The Imaginarium of Doctor Parnassus Review

Posted: November 30, 2009 in Review
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The Imaginarium of Doctor Parnassus Review

A film by near-legendary filmmaker Terry Gilliam is a lot like eating out at an expensive restaurant – it doesn’t happen as often as you’d like and when it does you want to savour every exquisite moment.

Happily, this is one of those times where it’s absolutely well worth the wait and by the time the credits roll, you’ll be glad Gilliam stuck with the film through all the troubles on set – the death of star Heath Ledger, the death of producer William Vince and Gilliam himself breaking his back in a traffic accident. It really is a film that struggled against all the odds just to get made – and that makes this even more special.

Doctor Parnassus (Christopher Plummer) is in a bind. He’s a gambling addict with one huge problem – the man he keeps making bets with is none other than Mr Nick, the devil himself (the sublime Tom Waits), and now he has come to collect the fee for his latest gambit – Parnassus’ own daughter, Valentina (Lily Cole). However, the devil decides to up the stakes one last time: if Parnassus can win over five souls through the Imaginarium before the devil can claim them, she can go free.

Complicating this task are the members of the Imaginarium’s travelling troupe – dwarf Percy (Verne Troyer) is becoming frustrated with Parnassus’ heavy drinking, while Valentina is blind to affections of sleight-of-hand expert Anton (Andrew Garfield). Adding to this is the sudden arrival of amnesiac assault victim Tony (Heath Ledger), a man who may or may not decide the fate of the entire group.

It would be foolish to say that Ledger’s performance is as remarkable or as incredible as his portrayal of the Joker. Instead, it is simply as enjoyable as all the other characters on screen, each one as deep, as complex and beautifully drawn as most whole protagonists and all deserving of their own film. It is disappointing to note that the only three scenes Ledger did not get to finish are the most important three his character has in the film. Thankfully the always reliable Johnny Depp, the wonderful Colin Farrell and the passable Jude Law step in, adding another dimension onto Tony’s fractured character.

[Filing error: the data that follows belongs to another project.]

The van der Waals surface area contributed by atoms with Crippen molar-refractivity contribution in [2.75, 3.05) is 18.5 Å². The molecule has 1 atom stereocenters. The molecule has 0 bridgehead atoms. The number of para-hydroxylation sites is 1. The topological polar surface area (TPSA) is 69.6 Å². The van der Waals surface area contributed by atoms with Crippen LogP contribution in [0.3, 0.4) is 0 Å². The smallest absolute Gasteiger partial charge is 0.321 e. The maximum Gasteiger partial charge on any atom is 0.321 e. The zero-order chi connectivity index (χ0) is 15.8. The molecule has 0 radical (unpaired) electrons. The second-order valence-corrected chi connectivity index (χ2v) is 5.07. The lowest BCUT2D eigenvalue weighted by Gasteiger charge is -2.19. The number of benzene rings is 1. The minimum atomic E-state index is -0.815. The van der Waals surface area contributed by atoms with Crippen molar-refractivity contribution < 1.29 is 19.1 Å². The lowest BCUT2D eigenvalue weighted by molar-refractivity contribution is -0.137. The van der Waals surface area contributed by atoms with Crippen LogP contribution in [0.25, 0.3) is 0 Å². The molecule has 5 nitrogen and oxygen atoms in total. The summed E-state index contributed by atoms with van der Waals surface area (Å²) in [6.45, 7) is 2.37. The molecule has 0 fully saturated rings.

Like going through the Imaginarium’s door, delving beneath the surface of the film reveals far more than what at first seems so straightforward. Parnassus is a representation of Gilliam, a man desperate to tell the world amazing stories, while Mr Nick is the Hollywood studios – constantly interfering and influencing the tales in a different way. It’s an ensemble piece of the greatest variety; the titular Imaginarium – a horse-drawn double-decker carriage – is possibly the closest thing to a protagonist, a storyteller in a world that simply doesn’t care for its own imagination anymore.

Add to this some of the most incredible CGI visuals in recent cinema history and a film so heaving with imagination it’s in danger of collapsing under the weight of its scope. The only real criticism to be made is that the final twenty minutes feel slightly dragged out, as if Gilliam couldn’t bear to finish a film that cost two and a half people to make.

Wonderful, spellbinding, intoxicating. Take a dip in Gilliam’s mind once more, but be warned – this time you might not want to come out.

5 stars

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